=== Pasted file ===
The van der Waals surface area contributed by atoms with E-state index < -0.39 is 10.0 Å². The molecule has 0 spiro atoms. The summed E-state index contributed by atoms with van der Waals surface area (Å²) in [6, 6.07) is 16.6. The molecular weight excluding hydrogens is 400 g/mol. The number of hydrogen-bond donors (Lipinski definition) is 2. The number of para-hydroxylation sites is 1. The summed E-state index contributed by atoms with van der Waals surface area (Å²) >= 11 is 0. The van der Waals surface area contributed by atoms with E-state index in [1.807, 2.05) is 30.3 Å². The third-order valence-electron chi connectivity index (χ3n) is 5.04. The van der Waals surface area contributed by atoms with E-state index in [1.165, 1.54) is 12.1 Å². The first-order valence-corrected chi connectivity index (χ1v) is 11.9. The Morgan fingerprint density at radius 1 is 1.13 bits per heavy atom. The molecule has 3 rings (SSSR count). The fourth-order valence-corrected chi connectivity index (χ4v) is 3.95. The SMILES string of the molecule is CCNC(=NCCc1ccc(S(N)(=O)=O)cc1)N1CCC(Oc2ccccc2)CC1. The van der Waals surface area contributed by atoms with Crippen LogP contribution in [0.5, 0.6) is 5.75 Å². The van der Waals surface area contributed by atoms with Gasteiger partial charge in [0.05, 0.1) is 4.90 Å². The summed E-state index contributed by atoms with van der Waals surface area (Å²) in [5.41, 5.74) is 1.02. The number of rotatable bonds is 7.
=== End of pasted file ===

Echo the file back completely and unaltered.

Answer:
The van der Waals surface area contributed by atoms with E-state index < -0.39 is 10.0 Å². The molecule has 0 spiro atoms. The summed E-state index contributed by atoms with van der Waals surface area (Å²) in [6, 6.07) is 16.6. The molecular weight excluding hydrogens is 400 g/mol. The number of hydrogen-bond donors (Lipinski definition) is 2. The number of para-hydroxylation sites is 1. The summed E-state index contributed by atoms with van der Waals surface area (Å²) >= 11 is 0. The van der Waals surface area contributed by atoms with E-state index in [1.807, 2.05) is 30.3 Å². The third-order valence-electron chi connectivity index (χ3n) is 5.04. The van der Waals surface area contributed by atoms with E-state index in [1.165, 1.54) is 12.1 Å². The first-order valence-corrected chi connectivity index (χ1v) is 11.9. The Morgan fingerprint density at radius 1 is 1.13 bits per heavy atom. The molecule has 3 rings (SSSR count). The fourth-order valence-corrected chi connectivity index (χ4v) is 3.95. The SMILES string of the molecule is CCNC(=NCCc1ccc(S(N)(=O)=O)cc1)N1CCC(Oc2ccccc2)CC1. The van der Waals surface area contributed by atoms with Crippen LogP contribution in [0.5, 0.6) is 5.75 Å². The van der Waals surface area contributed by atoms with Gasteiger partial charge in [0.05, 0.1) is 4.90 Å². The summed E-state index contributed by atoms with van der Waals surface area (Å²) in [5.41, 5.74) is 1.02. The number of rotatable bonds is 7.